U N A V C O , A N O N - P R O F I T U N I V E R S I T Y - G O V E R N E D C O N S O R T I U M , F A C I L I T A T E S G E O S C I E N C E R E S E A R C H A N D E D U C A T I O N U S I N G G E O D E S Y.
UNAVCO is a university-governed consortium uniquely positioned to advance and support the geodesy community's science goals. Over the last decade, UNAVCO's scope has expanded significantly with many Collaborations to serve new science communities and including those who focus on the deformation of ice, the Earth's response to ground water, sea level, and other aspects of the hydrosphere, and renewed interest in imaging the structure of the atmosphere. Community Science showcases the UNAVCO community's applications of space geodesy and science products, and highlights their science.
Earth and the tools we use to study it are constantly changing. The tectonic plates are continuously in motion, though so slowly that even with our highest precision instruments we need months or years of observations to measure it. Over the last several decades, the advent of space-based geodetic techniques have improved our ability to measure tectonic plate motion by several orders of magnitude in spatial and temporal resolution as well as accuracy, and to establish stable terrestrial and celestial reference frames required to achieve these improvements. The research with these systems has led to revolutionary progress in our understanding of plate boundaries and plate interiors.
Ice covers approximately 10% of Earth’s land surface at the present, with most of the ice mass being contained in the Greenland and Antarctica continental ice sheets. Designing and undertaking geodetic experiments that enable researchers to improve our understanding of ice dynamics so that we can better predict (through numerical models) the response of the glaciers to climate change, and the feedback of this response to the climate, is an important challenge for geodesists.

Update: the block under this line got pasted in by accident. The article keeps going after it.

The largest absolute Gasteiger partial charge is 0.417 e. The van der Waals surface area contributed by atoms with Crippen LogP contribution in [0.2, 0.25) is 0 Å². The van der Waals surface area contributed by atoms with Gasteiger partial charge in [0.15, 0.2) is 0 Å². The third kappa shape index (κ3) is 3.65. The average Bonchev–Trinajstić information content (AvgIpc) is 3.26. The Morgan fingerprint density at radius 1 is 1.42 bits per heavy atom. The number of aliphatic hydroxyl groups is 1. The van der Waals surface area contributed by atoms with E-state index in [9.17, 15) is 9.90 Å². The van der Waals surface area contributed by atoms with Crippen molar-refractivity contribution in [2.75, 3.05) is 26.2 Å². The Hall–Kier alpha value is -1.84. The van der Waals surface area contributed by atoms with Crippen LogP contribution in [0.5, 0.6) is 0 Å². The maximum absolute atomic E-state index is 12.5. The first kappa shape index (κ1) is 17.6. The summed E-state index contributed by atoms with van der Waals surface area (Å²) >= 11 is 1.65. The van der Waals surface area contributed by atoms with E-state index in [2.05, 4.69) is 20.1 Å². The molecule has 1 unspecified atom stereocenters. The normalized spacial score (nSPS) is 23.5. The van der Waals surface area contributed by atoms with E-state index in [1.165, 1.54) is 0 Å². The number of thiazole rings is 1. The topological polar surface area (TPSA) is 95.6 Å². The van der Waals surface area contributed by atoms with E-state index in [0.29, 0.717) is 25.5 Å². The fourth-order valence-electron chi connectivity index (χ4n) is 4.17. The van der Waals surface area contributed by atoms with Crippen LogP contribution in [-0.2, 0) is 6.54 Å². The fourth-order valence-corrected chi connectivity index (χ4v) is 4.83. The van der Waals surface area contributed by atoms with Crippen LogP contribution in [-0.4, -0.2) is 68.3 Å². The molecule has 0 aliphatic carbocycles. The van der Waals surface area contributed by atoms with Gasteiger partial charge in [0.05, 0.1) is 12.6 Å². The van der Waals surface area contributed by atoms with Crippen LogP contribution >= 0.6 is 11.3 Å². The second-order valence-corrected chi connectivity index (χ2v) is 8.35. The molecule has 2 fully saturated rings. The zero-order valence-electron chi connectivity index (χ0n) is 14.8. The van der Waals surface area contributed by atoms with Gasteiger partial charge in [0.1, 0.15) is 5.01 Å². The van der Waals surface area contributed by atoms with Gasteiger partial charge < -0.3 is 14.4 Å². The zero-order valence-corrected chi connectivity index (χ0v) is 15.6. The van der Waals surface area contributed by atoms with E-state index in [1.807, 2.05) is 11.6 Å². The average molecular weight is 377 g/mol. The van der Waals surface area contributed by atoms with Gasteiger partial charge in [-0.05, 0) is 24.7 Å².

Through its sensitivity to mass redistribution and accurate distance measurements, geodesy is uniquely posed to answer fundamental questions about issues relating to water and the environment. Geodetic observations are enabling us, for the first time, to follow the motion of water within Earth’s system at global scales and to characterize changes in terrestrial groundwater storage at a variety of scales, ranging from continental-scale changes in water storage using gravity space missions, to regional and local changes using InSAR, GNSS, leveling, and relative gravity measurements of surface deformation accompanying aquifer-system compaction.
Seventy five percent of Earth's crust is unobservable using solely electromagnetic energy-based geodetic techniques. Seafloor geodesy can now expand geodetic positioning to off-shore environments. Researchers can see the effects of changes in Earth's crust far beyond what we can measure with instruments placed solely on dry land.
Space geodesy utilizes electromagnetic signals propagating through the atmosphere of Earth, providing information on tropospheric temperature and water vapor and on ionospheric electron density. Thus, in the early twenty-first century, the goal of geodesy has evolved to include study of the kinematics and dynamics of both Earth’s atmosphere and the solid Earth.
Natural hazard mitigation, the effects of climate change, and optimum use of water resources are major areas of concern for humankind today. Geodetic research associated with earthquakes and volcanoes have far-reaching goals of providing early warnings and mitigating future hazard events on a global scale. As the population density increases and more people live in proximity to seismically active faults, understanding the nature of earthquakes remains a vital goal of the Earth sciences.
The incorporation and calibration of new technologies as an extension of geodetic research is a burgeoning opportunity that is being avidly embraced by the scientific community. High-resolution images and 3D/4D topography maps both inspire and facilitate field-based tests of a new generation of quantitative models of mass transport mechanisms. Open access to data, tools and facilities for processing, analysis, and visualization, and new algorithms and workflows are transforming the landscape of geodetic scientific collaboration.